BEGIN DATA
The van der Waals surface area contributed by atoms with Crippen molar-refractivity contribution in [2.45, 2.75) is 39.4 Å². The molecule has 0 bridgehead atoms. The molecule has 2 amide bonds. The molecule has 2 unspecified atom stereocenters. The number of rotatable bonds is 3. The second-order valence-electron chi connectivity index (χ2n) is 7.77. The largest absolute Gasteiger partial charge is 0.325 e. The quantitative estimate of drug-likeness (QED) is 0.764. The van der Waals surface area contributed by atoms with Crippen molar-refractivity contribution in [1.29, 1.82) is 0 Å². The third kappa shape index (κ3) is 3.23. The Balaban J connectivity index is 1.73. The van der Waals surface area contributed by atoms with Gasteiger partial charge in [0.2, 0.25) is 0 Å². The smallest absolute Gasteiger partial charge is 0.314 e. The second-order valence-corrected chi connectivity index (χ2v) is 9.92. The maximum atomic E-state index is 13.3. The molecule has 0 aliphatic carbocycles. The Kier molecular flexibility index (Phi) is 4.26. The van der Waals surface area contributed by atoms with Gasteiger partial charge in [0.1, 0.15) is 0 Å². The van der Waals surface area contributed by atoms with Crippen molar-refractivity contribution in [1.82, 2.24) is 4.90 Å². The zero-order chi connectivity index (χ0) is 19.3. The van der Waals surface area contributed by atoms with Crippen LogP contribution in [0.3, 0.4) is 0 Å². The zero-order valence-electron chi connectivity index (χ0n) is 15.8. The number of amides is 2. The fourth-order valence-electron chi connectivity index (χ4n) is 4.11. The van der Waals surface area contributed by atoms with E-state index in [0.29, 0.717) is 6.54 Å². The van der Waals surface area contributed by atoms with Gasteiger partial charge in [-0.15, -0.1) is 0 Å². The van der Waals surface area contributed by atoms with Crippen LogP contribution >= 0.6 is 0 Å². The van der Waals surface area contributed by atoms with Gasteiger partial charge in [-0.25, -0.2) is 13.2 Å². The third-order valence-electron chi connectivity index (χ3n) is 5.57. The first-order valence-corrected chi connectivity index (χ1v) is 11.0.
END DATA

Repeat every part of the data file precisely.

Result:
The van der Waals surface area contributed by atoms with Crippen molar-refractivity contribution in [2.45, 2.75) is 39.4 Å². The molecule has 0 bridgehead atoms. The molecule has 2 amide bonds. The molecule has 2 unspecified atom stereocenters. The number of rotatable bonds is 3. The second-order valence-electron chi connectivity index (χ2n) is 7.77. The largest absolute Gasteiger partial charge is 0.325 e. The quantitative estimate of drug-likeness (QED) is 0.764. The van der Waals surface area contributed by atoms with Crippen molar-refractivity contribution in [1.29, 1.82) is 0 Å². The third kappa shape index (κ3) is 3.23. The Balaban J connectivity index is 1.73. The van der Waals surface area contributed by atoms with Gasteiger partial charge in [0.2, 0.25) is 0 Å². The smallest absolute Gasteiger partial charge is 0.314 e. The second-order valence-corrected chi connectivity index (χ2v) is 9.92. The maximum atomic E-state index is 13.3. The molecule has 0 aliphatic carbocycles. The Kier molecular flexibility index (Phi) is 4.26. The van der Waals surface area contributed by atoms with Gasteiger partial charge in [0.1, 0.15) is 0 Å². The van der Waals surface area contributed by atoms with Crippen molar-refractivity contribution in [1.82, 2.24) is 4.90 Å². The zero-order chi connectivity index (χ0) is 19.3. The van der Waals surface area contributed by atoms with Crippen LogP contribution in [0.3, 0.4) is 0 Å². The zero-order valence-electron chi connectivity index (χ0n) is 15.8. The number of amides is 2. The fourth-order valence-electron chi connectivity index (χ4n) is 4.11. The van der Waals surface area contributed by atoms with E-state index in [0.29, 0.717) is 6.54 Å². The van der Waals surface area contributed by atoms with Gasteiger partial charge in [-0.15, -0.1) is 0 Å². The van der Waals surface area contributed by atoms with Crippen LogP contribution >= 0.6 is 0 Å². The van der Waals surface area contributed by atoms with Gasteiger partial charge in [-0.25, -0.2) is 13.2 Å². The third-order valence-electron chi connectivity index (χ3n) is 5.57. The first-order valence-corrected chi connectivity index (χ1v) is 11.0.